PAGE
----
Afterward, if Jeris had had to describe the creature to an ossuarist, he would have said it was a jawbone attached to a vestigial skull, with sutures but no holes for eyes and no nasal cavity, and a whippy, spiked spine that clattered as it flung itself out of the water. Over one too many drinks, he would have gestured to indicate its teeth and swiftness, knocking over his drink in the process. To himself, in the depths of his dreams, he admitted that it came as a white blur, with no more dimension than thread.

Jeris barked something to the effect that this one didn’t look like a sinkhole construct. Which was probably true, but irrelevant. The thing was all bone and glistening sinew, and it didn’t like them. In the first heart-stop moments, Jeris noticed that no more people stood on the bridge.

He had his sword out and swinging without pause to choose a weapon. Wrack had flanked the boneworm, insofar as one could flank something that moved in ever-shifting curves. Her crossbowmen had followed her lead.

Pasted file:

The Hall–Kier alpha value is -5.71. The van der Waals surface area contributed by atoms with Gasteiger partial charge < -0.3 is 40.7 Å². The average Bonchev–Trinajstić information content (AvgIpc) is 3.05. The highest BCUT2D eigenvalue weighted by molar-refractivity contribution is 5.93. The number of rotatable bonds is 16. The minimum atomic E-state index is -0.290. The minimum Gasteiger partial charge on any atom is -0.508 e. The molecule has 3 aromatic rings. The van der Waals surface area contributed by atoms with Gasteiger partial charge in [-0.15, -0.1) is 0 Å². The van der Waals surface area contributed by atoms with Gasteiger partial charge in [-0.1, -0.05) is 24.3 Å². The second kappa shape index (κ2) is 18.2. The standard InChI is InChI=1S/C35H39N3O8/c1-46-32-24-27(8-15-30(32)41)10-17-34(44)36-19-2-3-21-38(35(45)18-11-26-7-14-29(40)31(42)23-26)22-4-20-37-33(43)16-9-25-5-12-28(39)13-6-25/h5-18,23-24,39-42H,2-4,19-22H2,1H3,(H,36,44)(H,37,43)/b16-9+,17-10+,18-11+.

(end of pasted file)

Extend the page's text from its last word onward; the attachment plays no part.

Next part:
That incongruously small head with its incongruously long teeth moved more slowly than the rest of the boneworm. It seemed as if the two danced separate dances, perceived separate fights. “A graft!” someone yelled at the same time that Jeris did.

Seeing the dances was different from adapting to them. When the head lunged for him, Jeris stabbed the juncture where jaw met skull. He barely threw himself aside before his arm would have been bitten off. To his side, a guard hissed and clutched her side.

More attrition. He was down three guards. Water splashed into the air. Under a less ominous sky, it might have made a rainbow. Coughing and sputtering followed, although Jeris didn’t dare check to see who had been swept into the river. Not all the guards could swim.

A clitter-clatter-clink came from the lonely streets before them. A cat yowled as it streaked past. Knee-high clockwork soldiers, all painted in white uniforms and pale red trim, marched in formation toward the riverbank.

Jeris swore as he pulled one of the guards out of the path of the boneworm’s spines. They were surrounded. Given the boneworm’s origins, he wasn’t going to ask anyone to dive into the river to escape.

A voice like the chirring of crickets rose up from the clockwork soldiers: “We will dismember it. Run!” They advanced on the boneworm.

“Do it!” Jeris barked. Wrack repeated the order when some of the guards hesitated, staring at the spectacle. The clockwork soldiers had begun to climb the boneworm, white-red seething up the bones like eager mouths. Jeris shuddered and sprinted faster, past the bridge and into territory he hoped was safe.

The soldiers’ voice swelled behind them, speaking a language none of them recognized. How could mechanical devices have a voice?